Sometimes I work with a group of teachers and administrators for only one day. Sometimes I get to return to their districts many times throughout a school year. Regardless of how much time I spend with each group, I need to quickly decipher their needs, fears, and strengths. I do that through talking with them, and more importantly, by listening. Servant leaders don’t “take over” a room. They empower those around them to find their strengths and share them with the group.
I don’t believe that servant leaders are only leaders when they are doing “official” work. Here’s a personal example: I was waiting in the Indianapolis airport for my flight and noticed the older gentleman beside me grading papers. So, of course, I asked him if he was a teacher (dumb question, I know, but it was a conversation starter so give me a little break). He (obviously) said yes. As we talked more about what I had taught, and what I do now, he shared that he had a third-grade grandson who was recently adopted from Kenya. He shared that the young boy can read wonderfully, having been taught in British English in Kenya, but was having trouble with comprehension. Since I taught second grade for many years, he asked for my advice. We had a wonderful conversation as I shared ways to help improve his grandson’s reading comprehension. He was so kind and complimentary to me, and I was a bit embarrassed by the praise. I was just sharing from my experience and knowledge, plus I was energized from the conversation because I was discussing something dear to my heart.
This is what servant leaders do! It’s not a job. It’s not a position. And it’s more than a philosophy or style of leadership. It’s part of who we are.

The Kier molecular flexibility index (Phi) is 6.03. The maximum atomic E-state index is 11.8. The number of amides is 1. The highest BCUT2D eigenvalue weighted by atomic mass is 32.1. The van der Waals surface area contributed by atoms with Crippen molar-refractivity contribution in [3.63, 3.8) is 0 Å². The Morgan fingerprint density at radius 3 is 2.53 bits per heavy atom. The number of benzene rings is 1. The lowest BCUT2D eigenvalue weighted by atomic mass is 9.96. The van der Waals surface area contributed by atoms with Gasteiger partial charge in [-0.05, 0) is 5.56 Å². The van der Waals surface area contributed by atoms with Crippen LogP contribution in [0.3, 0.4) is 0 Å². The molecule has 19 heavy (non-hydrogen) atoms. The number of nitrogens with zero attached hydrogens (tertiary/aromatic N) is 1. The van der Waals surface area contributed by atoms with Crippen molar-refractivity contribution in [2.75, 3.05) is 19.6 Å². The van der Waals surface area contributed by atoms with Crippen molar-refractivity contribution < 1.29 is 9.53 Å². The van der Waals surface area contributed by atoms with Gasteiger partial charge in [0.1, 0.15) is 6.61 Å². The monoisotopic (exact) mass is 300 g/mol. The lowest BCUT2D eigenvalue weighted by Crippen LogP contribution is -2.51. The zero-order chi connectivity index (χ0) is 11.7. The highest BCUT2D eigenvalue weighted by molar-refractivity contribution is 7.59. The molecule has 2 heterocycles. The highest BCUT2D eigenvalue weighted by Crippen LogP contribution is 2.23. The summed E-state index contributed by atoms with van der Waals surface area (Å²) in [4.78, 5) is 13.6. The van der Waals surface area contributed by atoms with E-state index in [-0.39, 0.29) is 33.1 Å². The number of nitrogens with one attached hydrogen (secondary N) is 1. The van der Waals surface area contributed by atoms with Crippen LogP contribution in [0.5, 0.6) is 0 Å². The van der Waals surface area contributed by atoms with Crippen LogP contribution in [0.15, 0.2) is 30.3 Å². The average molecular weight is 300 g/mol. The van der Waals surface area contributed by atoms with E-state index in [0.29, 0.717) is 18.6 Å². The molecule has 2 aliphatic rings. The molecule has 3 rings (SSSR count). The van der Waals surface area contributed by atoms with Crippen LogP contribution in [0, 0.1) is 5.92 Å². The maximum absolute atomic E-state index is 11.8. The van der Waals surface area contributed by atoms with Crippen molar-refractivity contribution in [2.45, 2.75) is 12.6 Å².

What is your leadership philosophy?
(Photo and design credits to S.Y.D. Graphic Designs)
A few years ago, I chose actions instead of one word for my year. They were Choose Joy, Be Kind, and Just Believe. Last year, the word I chose was shameless. The resulting post was called Shameless in 2015. This year, I feel like my one word for 2016 chose me. Empowered. I’ve been percolating on that word for the last few weeks. I’ve been excited to reflect upon 2015, and write this post about 2016, because I just feel it. I feel empowered – maybe for the first time in a really long time. What does it mean to empower and to be empowered? Some words come to mind:
I’ve done many new (and sometimes scary) things over the past year. I started my own business. I have driven in many (big!) unfamiliar cities. I’ve had a few articles published. I have made new friends, and new business associates (it’s awesome when one becomes the other, as well). I have taken control of my own life, setting goals for my own future, and driving a vision for my own career. All of this is empowering. Some very difficult life experiences led me down the path to empowerment. I didn’t like these experiences. I walked through some challenging, frustrating, overwhelming, and heartbreaking moments at times. Do I want to face that junk again? Of course not. But I can say that I’m stronger and happier now because of the experiences. Life doesn’t just happen – we make it happen.
I chose to be strong, set goals, and press on.
I looked at my passions and saw the vision of where they could take me.
My confidence grew with my determination.
I am a leader.
I am empowered.